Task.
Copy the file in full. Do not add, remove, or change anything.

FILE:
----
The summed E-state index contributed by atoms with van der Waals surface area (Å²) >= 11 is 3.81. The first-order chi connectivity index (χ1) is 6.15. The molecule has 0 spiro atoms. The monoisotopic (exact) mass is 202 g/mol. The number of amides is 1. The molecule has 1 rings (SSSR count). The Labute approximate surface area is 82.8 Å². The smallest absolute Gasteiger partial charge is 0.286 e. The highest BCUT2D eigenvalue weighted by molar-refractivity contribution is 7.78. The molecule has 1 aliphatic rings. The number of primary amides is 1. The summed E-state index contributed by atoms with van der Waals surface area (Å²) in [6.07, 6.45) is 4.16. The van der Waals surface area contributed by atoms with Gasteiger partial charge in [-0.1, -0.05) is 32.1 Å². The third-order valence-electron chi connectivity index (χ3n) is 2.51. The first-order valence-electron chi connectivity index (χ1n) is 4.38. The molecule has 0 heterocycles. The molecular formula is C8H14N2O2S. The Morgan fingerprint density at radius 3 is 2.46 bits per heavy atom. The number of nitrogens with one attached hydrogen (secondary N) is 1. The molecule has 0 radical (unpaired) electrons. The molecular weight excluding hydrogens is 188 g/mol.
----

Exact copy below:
The summed E-state index contributed by atoms with van der Waals surface area (Å²) >= 11 is 3.81. The first-order chi connectivity index (χ1) is 6.15. The molecule has 0 spiro atoms. The monoisotopic (exact) mass is 202 g/mol. The number of amides is 1. The molecule has 1 rings (SSSR count). The Labute approximate surface area is 82.8 Å². The smallest absolute Gasteiger partial charge is 0.286 e. The highest BCUT2D eigenvalue weighted by molar-refractivity contribution is 7.78. The molecule has 1 aliphatic rings. The number of primary amides is 1. The summed E-state index contributed by atoms with van der Waals surface area (Å²) in [6.07, 6.45) is 4.16. The van der Waals surface area contributed by atoms with Gasteiger partial charge in [-0.1, -0.05) is 32.1 Å². The third-order valence-electron chi connectivity index (χ3n) is 2.51. The first-order valence-electron chi connectivity index (χ1n) is 4.38. The molecule has 0 heterocycles. The molecular formula is C8H14N2O2S. The Morgan fingerprint density at radius 3 is 2.46 bits per heavy atom. The number of nitrogens with one attached hydrogen (secondary N) is 1. The molecule has 0 radical (unpaired) electrons. The molecular weight excluding hydrogens is 188 g/mol.